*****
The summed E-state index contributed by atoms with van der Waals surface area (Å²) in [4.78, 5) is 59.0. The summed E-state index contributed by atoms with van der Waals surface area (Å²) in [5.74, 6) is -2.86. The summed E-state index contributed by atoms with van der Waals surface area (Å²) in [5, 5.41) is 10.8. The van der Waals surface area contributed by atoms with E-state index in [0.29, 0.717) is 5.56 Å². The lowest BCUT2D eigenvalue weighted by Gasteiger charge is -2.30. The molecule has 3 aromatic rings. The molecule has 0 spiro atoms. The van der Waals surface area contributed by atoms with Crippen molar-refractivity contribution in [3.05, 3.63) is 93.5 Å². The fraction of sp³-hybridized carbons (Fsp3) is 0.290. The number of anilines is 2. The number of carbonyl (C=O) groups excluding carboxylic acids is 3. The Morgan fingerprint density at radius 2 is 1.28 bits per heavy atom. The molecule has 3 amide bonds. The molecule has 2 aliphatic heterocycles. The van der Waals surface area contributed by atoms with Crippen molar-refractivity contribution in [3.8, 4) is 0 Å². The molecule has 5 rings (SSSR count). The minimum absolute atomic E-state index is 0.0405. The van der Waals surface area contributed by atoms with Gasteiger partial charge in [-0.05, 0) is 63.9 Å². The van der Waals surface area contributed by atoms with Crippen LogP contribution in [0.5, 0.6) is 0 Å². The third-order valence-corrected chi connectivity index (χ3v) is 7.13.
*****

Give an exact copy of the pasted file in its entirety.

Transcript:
The summed E-state index contributed by atoms with van der Waals surface area (Å²) in [4.78, 5) is 59.0. The summed E-state index contributed by atoms with van der Waals surface area (Å²) in [5.74, 6) is -2.86. The summed E-state index contributed by atoms with van der Waals surface area (Å²) in [5, 5.41) is 10.8. The van der Waals surface area contributed by atoms with E-state index in [0.29, 0.717) is 5.56 Å². The lowest BCUT2D eigenvalue weighted by Gasteiger charge is -2.30. The molecule has 3 aromatic rings. The molecule has 0 spiro atoms. The van der Waals surface area contributed by atoms with Crippen molar-refractivity contribution in [3.05, 3.63) is 93.5 Å². The fraction of sp³-hybridized carbons (Fsp3) is 0.290. The number of anilines is 2. The number of carbonyl (C=O) groups excluding carboxylic acids is 3. The Morgan fingerprint density at radius 2 is 1.28 bits per heavy atom. The molecule has 3 amide bonds. The molecule has 2 aliphatic heterocycles. The van der Waals surface area contributed by atoms with Crippen molar-refractivity contribution in [3.8, 4) is 0 Å². The molecule has 5 rings (SSSR count). The minimum absolute atomic E-state index is 0.0405. The van der Waals surface area contributed by atoms with Gasteiger partial charge in [-0.05, 0) is 63.9 Å². The van der Waals surface area contributed by atoms with Crippen LogP contribution in [0.5, 0.6) is 0 Å². The third-order valence-corrected chi connectivity index (χ3v) is 7.13.